We thus developed a new tool, named risk knowledge 1.0 (RIKNO 1.0), specific for PwMS with early RRMS, who should be in the most suitable condition for an MS education program. In the development of the instrument, we gave priority to ensuring a strong involvement of patients and a balance of patient and expert judgement of relevance. RIKNO 1.0 was based on the current understanding of framing risk communication in medicine [15]. It was an outcome measure in the Patient Education ProgrAmme on DIagnosis, Prognosis and early treatment of MS (PEPADIP) study, a RCT on patient education in early RR PwMS [16]. This paper summarizes the developmental process of RIKNO 1.0.

Methods

Development of an item bank

In a first step, a pool of 197 items referring to five categories of MS risk knowledge was generated by a panel of experts (two MS neurologists, one health scientist, one psychologist, one nurse) based on literature review, clinical expertise and on the previously developed questionnaire [12]. The five categories defined by the experts included general MS issues, diagnosis, prognosis, treatment, and evidence-based medicine.

Item selection and questionnaire construction

The 197 items pool (items 1–192 having yes/no answers, and items 193–197 multiple-choice answers) was sent to 120 PwMS randomly selected from the database (5000 PwMS) of the MS Day Hospital at the UMC Hamburg Eppendorf. Participants' knowledge was assessed from the number of correct answers. Moreover, they were asked to rate each item relevance on a 4-level Likert scale, ranging from "not relevant” (0) to "highly relevant" (3). Item difficulty corresponded to the proportion of participants providing the correct answer. Here item difficulty of “1” would mean that everyone did give the correct answer, while item difficulty of “0” would mean no one. Based on both information, item difficulty and patient relevance, the expert panel performed a systematic selection of items from the original pool. Four groups of PwMS with potentially varying needs were identified, as follows: early RRMS (< 2 years from diagnosis), RRMS, secondary progressive MS (SPMS) and primary progressive MS (PPMS). Corresponding core sets of relevant risk-knowledge with good measurement properties (for definition see below in statistical analysis section) were devised. Based on the concept that early RR MS patients based on a more recent diagnosis and the available therapeutic options may have highest knowledge and interest in risks which has been shown in earlier work [12], further validation studies focussed on this patient group. Observational data and notes from the qualitative interviews in a pilot study as well as quantitative findings from this study (see below for details) were considered by the expert panel. Further refinement of each of the 19 items was decided by the expert panel by consensus. The resulting questionnaire (RIKNO 1.0) has a total score obtained by summing the number of correct answers and ranges from 0 to 19. Minimum scores are defined by the lowest number of correct replies in a given cohort while maximum scores refer to the highest number of correct items.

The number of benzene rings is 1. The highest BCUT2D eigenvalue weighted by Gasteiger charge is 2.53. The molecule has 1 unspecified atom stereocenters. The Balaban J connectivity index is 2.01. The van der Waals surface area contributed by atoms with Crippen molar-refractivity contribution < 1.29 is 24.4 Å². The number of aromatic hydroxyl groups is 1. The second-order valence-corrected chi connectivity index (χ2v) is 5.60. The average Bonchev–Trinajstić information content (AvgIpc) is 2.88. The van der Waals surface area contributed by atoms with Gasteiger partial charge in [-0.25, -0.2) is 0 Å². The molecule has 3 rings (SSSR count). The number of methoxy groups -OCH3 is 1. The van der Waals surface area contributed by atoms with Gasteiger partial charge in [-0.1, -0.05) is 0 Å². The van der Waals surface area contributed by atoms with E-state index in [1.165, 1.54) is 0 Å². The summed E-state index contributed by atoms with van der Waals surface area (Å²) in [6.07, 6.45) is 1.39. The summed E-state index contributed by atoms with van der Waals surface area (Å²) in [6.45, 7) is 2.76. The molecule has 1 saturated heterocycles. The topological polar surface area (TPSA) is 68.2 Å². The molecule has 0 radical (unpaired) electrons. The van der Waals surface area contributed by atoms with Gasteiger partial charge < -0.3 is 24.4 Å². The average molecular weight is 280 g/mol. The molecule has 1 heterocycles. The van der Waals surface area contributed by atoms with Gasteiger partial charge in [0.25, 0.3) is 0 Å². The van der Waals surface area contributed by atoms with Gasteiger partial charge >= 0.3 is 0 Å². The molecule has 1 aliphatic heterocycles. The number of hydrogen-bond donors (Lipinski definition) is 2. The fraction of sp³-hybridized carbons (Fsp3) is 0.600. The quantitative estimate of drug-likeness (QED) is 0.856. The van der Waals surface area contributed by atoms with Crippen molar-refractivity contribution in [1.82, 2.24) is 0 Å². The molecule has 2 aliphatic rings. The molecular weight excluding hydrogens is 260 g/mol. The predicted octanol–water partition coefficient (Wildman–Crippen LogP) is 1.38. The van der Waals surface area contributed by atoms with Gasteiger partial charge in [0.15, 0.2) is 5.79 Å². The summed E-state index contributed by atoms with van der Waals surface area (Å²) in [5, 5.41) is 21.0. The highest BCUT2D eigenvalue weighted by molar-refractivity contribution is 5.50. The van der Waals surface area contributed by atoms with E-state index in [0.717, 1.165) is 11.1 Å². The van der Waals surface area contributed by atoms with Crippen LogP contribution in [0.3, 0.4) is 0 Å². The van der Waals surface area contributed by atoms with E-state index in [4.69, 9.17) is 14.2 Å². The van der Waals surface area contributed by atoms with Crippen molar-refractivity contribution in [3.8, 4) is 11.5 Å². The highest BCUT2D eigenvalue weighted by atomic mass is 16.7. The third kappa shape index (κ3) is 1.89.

Pilot study

Participants of four pilot sessions of an educational program were asked to complete the questionnaire draft. The program addressed early RRMS PwMS and consisted of a 4h interactive educational session and a 57-page EBPI booklet on diagnosis, prognosis and MS treatment [16]. We assessed the clarity and acceptability of the items, the response format and instructions, both quantitatively (analysis of responses provided) and qualitatively (interviews with participants immediately after questionnaire completion).

Validation study